A Very Unusual (PAIR/BRACE) of British/American Naval Brass Barrel Flintlock Pistols
A Very Unusual (PAIR/BRACE) of Antique British/American Naval Brass Barrel Flintlock Pistols, circa. 1770-1815. Very heavy 8.75", .50 caliber smooth-bore brass barrels with brass tangs. Both barrels are stamped on the left side of the breech with an "ANCHOR" and a "BIRMINGHAM" proof mark. All brass furniture includes the triggers and very interesting single long ramrod pipes. The unsigned locks have unbridled pans and decorative engraving. Both locks have areas of rust pitting (some areas worse than others possibly from exposure during the period of use from exposure to salt water). The pistols are in their original flintlock configuration and are in good mechanical working order. Both stocks are rather simple with raised Beaver tails around the barrel tangs otherwise, solid exhibiting scratches and dings from years of service and handling with one pistol missing a sliver of wood from the upper edge on the left side at the muzzle. Both wood ramrods are intact and may be the originals. A very interesting and possibly very rare pair of flintlock naval pistols.
The pistols measure about 14" overall.
NOTE: The following comments are my opinion. The form of the locks appear to date between 1770-1780's. The overall form of these pistols are rather crude and unlike the typical British pistols encountered. The brass ramrod pipes are very unusual and are very similar to those found on known documented American made/assembled examples (see photo from the book The Kentucky Pistol). The brass butt cap and trigger guard finials are very unusual and unlike typical British made pistols. The brass triggers are very unusual and are worth noting. The brass barrels are very heavy and unusual to be made with brass tangs. It is very possible that these pistols were entirely made in America (including the locks) or made and assembled utilizing imported English made locks. Now, the confusing aspect of these pistols is the Birmingham proof mark and naval anchor stamped on each of the barrels. Assuming these pistols were made in America between 1770-1780's how did they acquire a Birmingham proof mark circa. 1813 ? When were these marks applied to the barrels ? It is possible that the pistols were made/assembled in America and then made their way back to England and were proofed in Birmingham post 1813. It is also possible that these pistols were made in Great Britain utilizing some older parts, proofed in Birmingham and sold for use on a ship. I have not encountered another pistol barrel with marks stamped in this orientation where the marks are read from left to right as apposed to lengthwise looking from the breech toward to the muzzle. Regardless, these pistols are an enigma and demand further research...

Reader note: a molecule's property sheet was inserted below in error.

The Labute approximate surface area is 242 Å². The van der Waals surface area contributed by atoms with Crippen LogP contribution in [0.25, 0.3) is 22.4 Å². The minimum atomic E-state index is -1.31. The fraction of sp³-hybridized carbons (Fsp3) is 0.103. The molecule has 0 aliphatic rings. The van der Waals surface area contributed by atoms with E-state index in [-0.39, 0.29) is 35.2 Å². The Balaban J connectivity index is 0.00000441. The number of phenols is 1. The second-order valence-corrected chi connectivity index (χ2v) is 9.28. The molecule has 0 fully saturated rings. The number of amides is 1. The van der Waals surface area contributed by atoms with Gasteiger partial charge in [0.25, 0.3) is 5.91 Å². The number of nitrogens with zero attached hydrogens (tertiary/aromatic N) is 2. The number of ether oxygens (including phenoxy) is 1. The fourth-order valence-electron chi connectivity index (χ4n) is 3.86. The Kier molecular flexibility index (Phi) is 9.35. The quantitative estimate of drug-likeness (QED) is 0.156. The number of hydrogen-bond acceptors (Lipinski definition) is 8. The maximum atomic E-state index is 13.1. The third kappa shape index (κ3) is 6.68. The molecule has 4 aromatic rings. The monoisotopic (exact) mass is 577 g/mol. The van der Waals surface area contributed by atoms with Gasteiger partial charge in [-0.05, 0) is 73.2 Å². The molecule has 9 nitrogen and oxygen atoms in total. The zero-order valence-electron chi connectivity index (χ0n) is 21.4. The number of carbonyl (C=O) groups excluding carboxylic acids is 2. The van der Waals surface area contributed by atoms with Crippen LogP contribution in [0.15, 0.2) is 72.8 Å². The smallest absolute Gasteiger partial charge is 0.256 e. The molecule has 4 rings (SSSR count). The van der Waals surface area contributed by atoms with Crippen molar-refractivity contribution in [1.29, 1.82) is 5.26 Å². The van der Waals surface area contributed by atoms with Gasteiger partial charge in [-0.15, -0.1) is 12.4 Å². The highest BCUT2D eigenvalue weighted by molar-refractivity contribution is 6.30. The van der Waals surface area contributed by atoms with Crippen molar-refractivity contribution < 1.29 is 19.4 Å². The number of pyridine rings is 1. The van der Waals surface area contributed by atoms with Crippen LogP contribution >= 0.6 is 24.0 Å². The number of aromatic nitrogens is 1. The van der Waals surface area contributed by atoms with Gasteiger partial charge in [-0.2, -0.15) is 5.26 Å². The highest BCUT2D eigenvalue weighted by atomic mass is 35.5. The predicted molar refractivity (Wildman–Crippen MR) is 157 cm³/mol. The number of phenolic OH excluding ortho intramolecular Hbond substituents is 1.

Ref. For an example of an American made flintlock pistol with a similar single long ramrod pipe, please see; The Kentucky Pistol by, Roy F. Chandler and James B. Whisker, c. 1994. p. 203 pistol #181.